(A) THE SIGNIFICANCE OF MISTAKE AS A GROUND OF RESTITUTION
A claim to recover money mistakenly paid by the claimant to the defendant is often regarded as the paradigm example of a restitutionary claim founded on the unjust enrichment principle. In such a case there is clearly an enrichment at the claimant’s expense and, at least where the reason for the claimant making the payment arose from a mistaken belief that he or she was liable to pay the money to the defendant, there is a clear justification for restoring the value of the money to the claimant, since the claimant’s intention to make the payment can readily be treated as vitiated by the mistake. It is, however, unfortunate that mistake is regarded as the paradigm ground of restitution, because there is a consequent tendency to underestimate the complex policy issues which arise in determining whether the defendant’s enrichment really can be considered to be unjust.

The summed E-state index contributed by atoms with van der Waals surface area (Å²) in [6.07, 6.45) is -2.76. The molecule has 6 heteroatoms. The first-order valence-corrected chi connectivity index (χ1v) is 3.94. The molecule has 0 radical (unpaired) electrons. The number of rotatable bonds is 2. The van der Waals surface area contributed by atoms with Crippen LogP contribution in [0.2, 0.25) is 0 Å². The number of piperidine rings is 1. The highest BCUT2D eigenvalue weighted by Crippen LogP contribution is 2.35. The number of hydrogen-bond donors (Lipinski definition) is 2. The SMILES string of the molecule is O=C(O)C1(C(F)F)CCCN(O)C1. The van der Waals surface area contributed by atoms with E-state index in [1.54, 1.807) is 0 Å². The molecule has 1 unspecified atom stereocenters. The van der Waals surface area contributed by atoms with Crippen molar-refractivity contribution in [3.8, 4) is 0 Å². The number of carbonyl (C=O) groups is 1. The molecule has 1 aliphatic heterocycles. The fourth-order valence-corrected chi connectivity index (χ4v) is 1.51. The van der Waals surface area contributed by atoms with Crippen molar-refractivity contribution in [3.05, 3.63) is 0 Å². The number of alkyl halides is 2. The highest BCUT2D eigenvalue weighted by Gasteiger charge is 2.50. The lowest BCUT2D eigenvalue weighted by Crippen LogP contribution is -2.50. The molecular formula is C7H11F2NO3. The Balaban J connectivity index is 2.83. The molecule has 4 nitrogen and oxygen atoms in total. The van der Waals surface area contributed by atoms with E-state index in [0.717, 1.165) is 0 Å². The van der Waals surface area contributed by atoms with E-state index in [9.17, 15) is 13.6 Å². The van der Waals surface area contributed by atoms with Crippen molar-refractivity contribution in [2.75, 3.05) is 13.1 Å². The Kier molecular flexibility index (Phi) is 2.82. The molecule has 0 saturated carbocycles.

The complexity of mistake as a ground of restitution arises for two reasons. First, despite certain significant recent decisions, the law remains unclear about what is the appropriate test for determining what is a mistake and when it should operate to vitiate the claimant’s intention to benefit the defendant. Secondly, even where it is possible to show that the claimant’s intention was vitiated by the mistake, it does not necessarily follow that restitutionary relief should be available. This is because the circumstances of the defendant’s receipt of a benefit and subsequent conduct may be such that it would not be just to require the defendant to make restitution. As Birks said, ‘in seeking to do justice to mistaken payers the action [for money had and received] often seems to tremble on the brink of doing injustice to the recipient of the payment’. Consequently, the respective interests of the parties need to be balanced carefully when determining whether restitutionary relief is appropriate, and this requires careful consideration of issues of policy.